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Oct 17, 2013 06:40 PM

What does a $300 bottle of wine taste like ?

I know this is a vague question.I would like to taste it.But what the hell. Red or white. My bottles I buy are under $ 20.Will also make food.What would you buy ? Live in California bay area.

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  1. It taste just like a $30 bottle of wine, and I'm not trying to be a smart ass.

    9 Replies
      1. re: pinotho


        We are not drinking the same expensive wines. Yes for $30 there are some wines that are as good as $150 plus wines but a Ladera Napa Valley or BV Tapestry is no 1982 Chateau Gruaud Larose purchased three years ago at $250.

        What comparison do you have for us?

        1. re: wineglas1

          Hi wineglas, I was trying to make a point for the original poster. If you are interested in a fun tasting, select 5 wines, invite your favorite tasters over, serve the wines blind, and ask everyone to rank them by price....not by taste, by price. If you so it, let us all know how it turns out. :) P.S. dont beat yourselves up too badly when you are not able to do it.

          1. re: pinotho

            I have done these a number of time and yes blind you get all kind of results. I find very rarely in a group the highest priced/rated wines the event. Many variables in there. I am drinking a closeout wine for $10 2006 Chalone Condor Estate Red that drinks like a $45 wine. Retail was $35 out of the winery. This is more rewarding because it is affordable.

        2. re: pinotho

          It should not - if it's worth the additional (10x) the cost.


          1. re: Bill Hunt

            Bill not sure what you are talking about. Of course I would not spend 10x on every bottle purchased and no Larose is not 10x better but no it does not taste like a $30 bottle.

            1. re: wineglas1

              I'm pretty certain Bill was responding to Pinotho and saying that a $300 wine should NOT taste like a $30 wine "if it's worth the extra...... cost".

              1. re: wineglas1

                As Midlife commented, a US $300 bottle of wine (given the same baseline - say Restaurant X) should taste better than a US $30 bottle of a wine from the same Region, an grape.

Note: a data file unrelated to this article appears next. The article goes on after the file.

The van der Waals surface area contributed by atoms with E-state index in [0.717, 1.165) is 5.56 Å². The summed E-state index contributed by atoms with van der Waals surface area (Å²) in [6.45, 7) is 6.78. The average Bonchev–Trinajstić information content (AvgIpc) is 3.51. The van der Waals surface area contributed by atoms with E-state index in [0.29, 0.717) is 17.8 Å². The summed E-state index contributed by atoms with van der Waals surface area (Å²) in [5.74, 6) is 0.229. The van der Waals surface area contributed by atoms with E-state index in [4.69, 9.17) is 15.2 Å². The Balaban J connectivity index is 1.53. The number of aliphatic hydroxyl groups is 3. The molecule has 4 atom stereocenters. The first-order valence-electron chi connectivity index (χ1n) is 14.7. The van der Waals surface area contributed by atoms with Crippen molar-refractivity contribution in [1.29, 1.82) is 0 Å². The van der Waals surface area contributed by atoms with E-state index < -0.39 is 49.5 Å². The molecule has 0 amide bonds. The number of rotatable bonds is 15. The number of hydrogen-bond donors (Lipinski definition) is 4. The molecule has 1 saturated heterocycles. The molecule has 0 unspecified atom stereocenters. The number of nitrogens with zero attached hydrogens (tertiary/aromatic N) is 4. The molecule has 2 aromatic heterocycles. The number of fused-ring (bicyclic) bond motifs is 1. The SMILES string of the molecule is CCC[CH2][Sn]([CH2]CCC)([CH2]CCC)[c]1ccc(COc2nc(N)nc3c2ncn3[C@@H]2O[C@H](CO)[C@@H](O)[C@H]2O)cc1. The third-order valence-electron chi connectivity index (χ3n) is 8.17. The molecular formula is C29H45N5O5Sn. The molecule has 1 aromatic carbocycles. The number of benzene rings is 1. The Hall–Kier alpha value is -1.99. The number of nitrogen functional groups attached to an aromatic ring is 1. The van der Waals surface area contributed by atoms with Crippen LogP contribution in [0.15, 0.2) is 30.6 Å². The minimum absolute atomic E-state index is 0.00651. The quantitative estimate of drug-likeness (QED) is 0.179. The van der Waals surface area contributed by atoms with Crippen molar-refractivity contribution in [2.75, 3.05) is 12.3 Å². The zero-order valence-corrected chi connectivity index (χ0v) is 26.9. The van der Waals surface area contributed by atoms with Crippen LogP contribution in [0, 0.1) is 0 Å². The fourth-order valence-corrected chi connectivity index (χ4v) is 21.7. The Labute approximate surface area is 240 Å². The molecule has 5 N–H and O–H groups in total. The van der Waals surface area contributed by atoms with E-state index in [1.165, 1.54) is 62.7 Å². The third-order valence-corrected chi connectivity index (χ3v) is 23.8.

Providing that there are no flaws, if it does not, then something is wrong. That could be the taster's preferences, or perhaps a great US $30 bottle vs a poor US $300 bottle.


                1. re: Bill Hunt

                  Ditto this, plus vintage plays a huge role. As a general rule, always opt for the $50 bottle from a good vintner in a monster year over a $300 bottle from a "legendary" vineyard in a poor year.

                  Can't be over-emphasized IMO.

            1. re: chartreauxx

              I want to have freinds of ours over. Cook dinner .I am a excellent cook. Always wanted to do this. Have fun, spend the money. Talk about it.

              1. re: emglow101

                there are $30 bottles that taste like $300, there are $300 bottles that taste like $30, and of course there are $300 bottles that are worth the price. all depends on what wine it is!

                1. re: chartreauxx

                  $ 300 bottle of wine thats worth the price.That's what I would like.I don't have to spend that.I'm doing this for fun and celebrating.It's a one time deal.Something from California. A red, If that helps. Thinking about making pappardelle with a braised meat. Could be rabbit with porcini.

                  1. re: emglow101

                    The answer is it doesn't taste very good if it's not paired with the right food...

                    If you're doing the rabbit and want to splurge, match it with something appropriate... look for the best Barolo you can find of the 2000, 2001, or 2004 vintage... there are some great bottles for well under your $300 pricepoint... think MATCHING wines, not some arbitrary price level.

                    Enjoy and please report back.

                    1. re: TombstoneShadow

                      Good point.

                      A good Pinot Noir from Burgundy could be a great pairing, but so could a Northern Rhône Syrah. Each can be from US $ 30 to $300, and it will depend on several factors.

                      If I am in doubt (happens all too often), my wife will cook the dish, and then I will head to the cellar, and we will taste, and taste and taste. Sometimes, the wine selected, will be near the lower end, but sometimes, it will be at the upper end. It just depends.